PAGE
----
We were hanging out at a mobile enhancement industry trade show recently. As always, we were talking to manufacturers, distributors and retailers about topics for articles. If we can educate you as a consumer about something, you’ll stand a chance of becoming better clients. The subject of Harley-Davidson motorcycle audio upgrades came up with the guys from Rockford Fosgate. The information they provided applies to amplifier and speaker upgrades from any brand. Here are two rules you must remember when an amplifier is added to your touring motorcycle.
Rule 1: The Stock Radio Needs to Be Flashed
From the factory, the stock Boom! Box radio on 2014 and newer Harley-Davidson cruisers like the Street Glide, Road Glide, Electra Glide, trikes and CVO bikes include extensive equalization designed to work with the speakers from the factory. The “high fidelity” EQ curve will wreak havoc with aftermarket amplifiers and speakers from all brands as it includes a significant low-frequency boost. As a result, the signal going into the amplifier is easily distorted, resulting in blown speakers.
Many shops will tell you they can compensate for this equalization curve using a digital signal processor. That’s accurate in terms of delivering smooth frequency response from the new speakers. However, the massive signal boost can still overdrive the output of the radio, which results in distortion that can’t be undone by processing. You may be very limited in how high you can adjust the volume using this frequency response correction method.
What’s the solution? Your Boom! Box radio must be flashed to load a much flatter equalization curve that won’t clip as easily. You can turn the volume on your radio up most of the way, and the audio system will remain clear and detailed.
Rule 2: You Can’t Turn the Stock Radio Up All the Way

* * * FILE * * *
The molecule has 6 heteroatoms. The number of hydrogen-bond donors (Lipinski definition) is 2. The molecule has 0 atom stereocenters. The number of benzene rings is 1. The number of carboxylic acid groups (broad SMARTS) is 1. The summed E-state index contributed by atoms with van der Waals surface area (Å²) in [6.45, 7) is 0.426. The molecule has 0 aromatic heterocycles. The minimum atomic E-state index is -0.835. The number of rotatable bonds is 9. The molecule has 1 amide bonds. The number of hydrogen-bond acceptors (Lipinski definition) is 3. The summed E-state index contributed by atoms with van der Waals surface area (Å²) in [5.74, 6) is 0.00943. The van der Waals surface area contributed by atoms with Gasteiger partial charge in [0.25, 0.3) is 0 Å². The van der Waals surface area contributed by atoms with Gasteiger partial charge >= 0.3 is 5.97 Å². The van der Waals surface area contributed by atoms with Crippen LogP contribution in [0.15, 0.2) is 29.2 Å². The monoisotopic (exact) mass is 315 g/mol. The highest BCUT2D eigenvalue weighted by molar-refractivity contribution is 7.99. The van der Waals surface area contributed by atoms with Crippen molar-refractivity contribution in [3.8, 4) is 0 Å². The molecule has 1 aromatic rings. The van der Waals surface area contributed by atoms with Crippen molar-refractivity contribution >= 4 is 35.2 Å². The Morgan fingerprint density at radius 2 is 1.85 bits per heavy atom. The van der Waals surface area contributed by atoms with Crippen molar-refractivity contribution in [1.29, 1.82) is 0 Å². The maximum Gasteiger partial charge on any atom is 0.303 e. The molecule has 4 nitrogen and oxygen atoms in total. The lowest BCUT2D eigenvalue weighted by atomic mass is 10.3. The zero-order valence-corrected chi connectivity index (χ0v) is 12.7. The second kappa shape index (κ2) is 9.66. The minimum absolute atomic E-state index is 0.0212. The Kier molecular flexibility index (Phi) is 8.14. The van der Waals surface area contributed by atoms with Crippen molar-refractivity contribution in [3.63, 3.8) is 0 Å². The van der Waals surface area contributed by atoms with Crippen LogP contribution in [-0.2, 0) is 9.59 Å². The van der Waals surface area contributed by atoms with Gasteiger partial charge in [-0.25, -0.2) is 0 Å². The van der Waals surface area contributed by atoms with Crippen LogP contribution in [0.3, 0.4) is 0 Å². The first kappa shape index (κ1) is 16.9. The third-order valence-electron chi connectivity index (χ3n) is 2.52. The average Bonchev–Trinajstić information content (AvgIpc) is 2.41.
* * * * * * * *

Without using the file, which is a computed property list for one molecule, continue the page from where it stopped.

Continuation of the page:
Almost all car and motorcycle radios with integrated amplifiers include a configuration option called gain overlap. In the simplest of explanations, this refers to the ability of the user to turn the radio volume up past a point where the music will distort. Why is this included? If you listen to a quietly recorded song, you can make it play loudly. Think of it like having extra volume control beyond “full volume.”
In the case of the Boom! Box radio, if you’re listening to music that’s maximized in terms of its recording level, the radio can (and will) distort its output when the volume level is above three bars from the maximum. Put another way, with modern music recordings, never turn the volume up past “three bars from the top.” Doing so will send a clipped signal to the amp, which it will happily amplify, then over-drive the speakers. Aside from the extra unwanted power, your music will sound terrible.
What if your system isn’t loud enough at “three bars from the top”? That’s a great and crucial question, especially for motorcycle audio applications where the average playback level is much higher than it might be in a car or truck. If the music isn’t loud enough, there are a few factors to consider. First, the sensitivity controls on the amplifier might not be adjusted properly. Second, you may not have enough speakers. Third, the speakers you have might not be efficient enough. Fourth, your amplifier might not be capable of producing enough power. Another option that many motorcycle audio enthusiasts overlook is that you might have chosen a very inefficient amplifier and are running out of power from the bike’s electrical system.
In all of these cases, the solution is to return to the shop that upgraded the sound system and let them have a listen. They can pinpoint the issue quickly and suggest a solution if they know their stuff. If they can’t, you might want to look for a shop that has more experience troubleshooting audio systems.
Upgrade Your Harley-Davidson Motorcycle Audio System Today!
Many people are pretty handy with tools and can install upgraded motorcycle audio components at home. But understanding how the factory-installed audio equipment they are interfacing with works is crucial to delivering a system that will sound great and last for years. In many cases, professional installers will measure the output of a factory-installed sound system to determine which approach will result in the best performance for their client. Choose an experienced retailer to upgrade your Harley-Davidson audio system. It might cost a bit more, but it will be worth it.